She probably thinks Carly Simon wrote "You're So Vain" about her, too. In a feat of solipsism impressive even for a starlet, Lindsay Lohan up and sued E-Trade this week because one of its kooky talking-baby ads featured a boyfriend-stealing, lactose-abusing baby named Lindsay.
In the ad, which premiered last month during the Super Bowl, a scolding baby girlfriend asks her beau if "that milkaholic" Lindsay came over last night, prompting a little cherub to pop into the frame and query, "Milk a whaaa?" That little whore.
On Tuesday, the New York Post reported that Miss Lohan, assuming any reference to a trampy train wreck named Lindsay is a reference to her, had slapped E-Trade with a $100 million lawsuit over the spot.
The suit, filed in Nassau County Supreme Court, claims E-Trade used her "likeness, name, characterization, and personality." In addition to seeking $50 million in compensatory damages and $50 million in exemplary damages, the suit asks E-Trade to stop running the ad and surrender all copies of it to Lohan. Speaking to the Post on Monday, Stephanie Ovadia, who is named on the suit as Lohan's co-attorney, said, "They're using her name as a parody of her life. Why didn't they use the name Susan? This is a subliminal message. Everybody's talking about it and saying it's Lindsay Lohan."
There's so much crazy in that statement, one hardly knows where to begin. The fact that Lindsay is not an especially unique name? If E-Trade had a baby named Ke$ha, brushing her lone tooth with a bottle of Jack, we'd have a harder time chalking it up to coincidence. How about the reality that milkaholism isn't even a real thing, any more than, I don't know, talking, portfolio-managing babies? Or the simple truth that the last time the words "everybody's talking" and "Lindsay Lohan" appeared in the same sentence, it was 2004?
The assertion of any true intention in the ad did, however, appear to get a boost yesterday when Esquire writer Joshua David Stein posted the Grey Group agency's original E-Trade script -- and showed the name Lindsay handwritten over a scratched-out "Deborah." (Somewhere, there's an '80s era pop star kicking herself over a missed lawsuit opportunity.) But not so fast -- further up on the page, the browbeating girlfriend clearly refers to "Lindsay" -- who at this early stage is "that bimbus." Poor floozy Lindsay has, in fact, several alternate epithets, evidenced in the script's side notes; had she not been a milkaholic she might instead have been a floosbag, slummock, rug burn, pudge muffin, skanky cake, fish face or jailbait.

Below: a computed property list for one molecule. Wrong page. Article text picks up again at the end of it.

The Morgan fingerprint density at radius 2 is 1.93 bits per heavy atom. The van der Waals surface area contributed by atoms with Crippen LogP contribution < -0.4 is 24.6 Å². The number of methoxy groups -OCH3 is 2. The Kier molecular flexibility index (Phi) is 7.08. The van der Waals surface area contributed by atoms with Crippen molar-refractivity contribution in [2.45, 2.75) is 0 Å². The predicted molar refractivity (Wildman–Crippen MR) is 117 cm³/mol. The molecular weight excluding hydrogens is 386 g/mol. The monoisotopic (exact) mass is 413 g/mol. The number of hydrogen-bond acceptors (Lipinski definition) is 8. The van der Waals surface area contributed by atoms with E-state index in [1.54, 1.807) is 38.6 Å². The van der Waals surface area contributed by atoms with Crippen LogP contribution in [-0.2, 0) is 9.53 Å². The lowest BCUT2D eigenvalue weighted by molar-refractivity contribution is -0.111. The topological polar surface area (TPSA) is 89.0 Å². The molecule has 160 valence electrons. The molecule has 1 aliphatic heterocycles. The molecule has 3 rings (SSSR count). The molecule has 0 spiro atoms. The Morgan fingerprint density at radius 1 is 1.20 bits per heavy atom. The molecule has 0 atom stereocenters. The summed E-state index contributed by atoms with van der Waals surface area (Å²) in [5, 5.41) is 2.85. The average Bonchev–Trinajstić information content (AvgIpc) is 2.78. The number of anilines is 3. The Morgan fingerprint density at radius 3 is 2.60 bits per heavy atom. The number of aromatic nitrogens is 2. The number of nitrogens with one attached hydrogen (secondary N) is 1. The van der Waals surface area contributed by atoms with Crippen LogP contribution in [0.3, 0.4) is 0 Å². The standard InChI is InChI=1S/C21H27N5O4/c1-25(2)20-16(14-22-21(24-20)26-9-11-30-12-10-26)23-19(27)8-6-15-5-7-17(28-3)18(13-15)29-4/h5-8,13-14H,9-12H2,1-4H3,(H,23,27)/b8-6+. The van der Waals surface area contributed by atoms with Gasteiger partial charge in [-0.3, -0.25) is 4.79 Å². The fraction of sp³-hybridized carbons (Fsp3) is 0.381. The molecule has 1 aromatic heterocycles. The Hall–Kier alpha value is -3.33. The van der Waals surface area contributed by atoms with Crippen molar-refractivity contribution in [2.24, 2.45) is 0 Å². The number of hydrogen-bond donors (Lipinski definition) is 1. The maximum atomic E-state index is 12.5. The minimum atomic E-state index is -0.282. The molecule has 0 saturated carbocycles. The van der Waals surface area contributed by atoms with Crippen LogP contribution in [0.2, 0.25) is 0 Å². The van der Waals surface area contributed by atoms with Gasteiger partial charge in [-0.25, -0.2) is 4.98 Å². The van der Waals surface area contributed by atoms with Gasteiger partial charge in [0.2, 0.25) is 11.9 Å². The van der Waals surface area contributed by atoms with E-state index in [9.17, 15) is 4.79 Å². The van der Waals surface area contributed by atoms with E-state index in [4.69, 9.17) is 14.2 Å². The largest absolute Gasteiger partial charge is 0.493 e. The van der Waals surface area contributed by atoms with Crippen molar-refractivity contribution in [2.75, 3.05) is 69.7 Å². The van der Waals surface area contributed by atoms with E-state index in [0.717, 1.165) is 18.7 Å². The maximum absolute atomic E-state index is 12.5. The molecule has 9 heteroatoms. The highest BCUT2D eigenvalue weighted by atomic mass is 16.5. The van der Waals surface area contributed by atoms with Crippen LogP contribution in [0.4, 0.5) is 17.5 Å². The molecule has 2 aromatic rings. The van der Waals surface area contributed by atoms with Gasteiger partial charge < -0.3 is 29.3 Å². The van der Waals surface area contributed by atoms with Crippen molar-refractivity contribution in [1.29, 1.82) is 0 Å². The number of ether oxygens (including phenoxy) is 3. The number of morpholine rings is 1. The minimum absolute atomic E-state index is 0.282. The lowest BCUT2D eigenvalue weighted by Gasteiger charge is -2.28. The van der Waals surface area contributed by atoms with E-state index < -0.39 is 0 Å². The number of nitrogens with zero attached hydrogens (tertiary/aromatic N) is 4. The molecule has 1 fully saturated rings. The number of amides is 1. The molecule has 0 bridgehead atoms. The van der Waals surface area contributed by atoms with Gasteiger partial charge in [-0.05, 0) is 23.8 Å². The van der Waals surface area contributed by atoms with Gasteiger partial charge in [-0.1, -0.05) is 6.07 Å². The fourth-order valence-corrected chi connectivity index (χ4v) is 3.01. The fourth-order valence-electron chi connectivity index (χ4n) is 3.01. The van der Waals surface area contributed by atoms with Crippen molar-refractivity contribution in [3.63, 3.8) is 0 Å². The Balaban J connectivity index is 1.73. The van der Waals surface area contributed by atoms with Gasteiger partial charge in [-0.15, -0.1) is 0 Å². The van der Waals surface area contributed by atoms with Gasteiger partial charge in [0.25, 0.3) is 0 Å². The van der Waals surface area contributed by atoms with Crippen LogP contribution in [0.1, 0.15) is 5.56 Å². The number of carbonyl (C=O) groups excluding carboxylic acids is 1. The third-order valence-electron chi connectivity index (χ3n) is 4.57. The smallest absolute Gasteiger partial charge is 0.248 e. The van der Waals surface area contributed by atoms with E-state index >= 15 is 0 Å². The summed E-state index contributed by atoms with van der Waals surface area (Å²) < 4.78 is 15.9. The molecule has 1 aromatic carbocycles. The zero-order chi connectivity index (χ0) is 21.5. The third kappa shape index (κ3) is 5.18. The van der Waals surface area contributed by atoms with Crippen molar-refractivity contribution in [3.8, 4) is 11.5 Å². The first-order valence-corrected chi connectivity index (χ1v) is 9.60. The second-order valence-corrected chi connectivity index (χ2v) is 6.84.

So if, somewhere along the way, the Grey Group decided that Lindsay sounded sluttier than Deborah and that milkaholic was funnier than skanky cake, why would anyone think it was specific to her? Would Lohan have sued if the final ad referred to "that picklehead"? And let's just say that ultimately the reference was to the actress. Isn't it possible that once you've had to strap on a court-ordered alcohol monitoring ankle bracelet, you forfeit the right to get uppity over any "aholic" suffixes applied to you?
But here's the kicker: Lindsay may care less about all this than her $100 million lawsuit would lead one to believe. An item on Gawker noted that attorney Stephanie Ovadia has worked for the actress's estranged dad. (Lohan had different representation following her 2007 DUI.) If you famously didn't speak to your father and referred to him as "nuts," how eager would you be to hire his lawyer? Lohan's mother, Dina, meanwhile, told the New York Post yesterday, "I'm just basically glad I took a stand. I'm not going to let them do this to us anymore." Wait, who's taking a stand here? Who is E-Trade doing this to?
Lohan herself has made no statements on the alleged E-Trade dis beyond a Super Bowl Sunday tweet that read "Did that just happen? On that commercial? Or am I wrong?" Hardly the stuff of multimillion-dollar lawsuits. So it's possible that Lohan -- who's currently in Paris for fashion week -- is only vaguely aware what her dad's lawyer is up to. Maybe her mother's recounting of a tearful phone call in which she said, "Mommy, help me. This is wrong. How can they do this?" is a bit of an exaggeration. Maybe she's not as entirely frivolous and self-obsessed as the lawsuit that bears her famous name would lead one to believe. Maybe, instead, the 23-year-old is just a pawn of her parents. Which makes her lawsuit not quite so delusional, not even so greedy. It just makes it sad.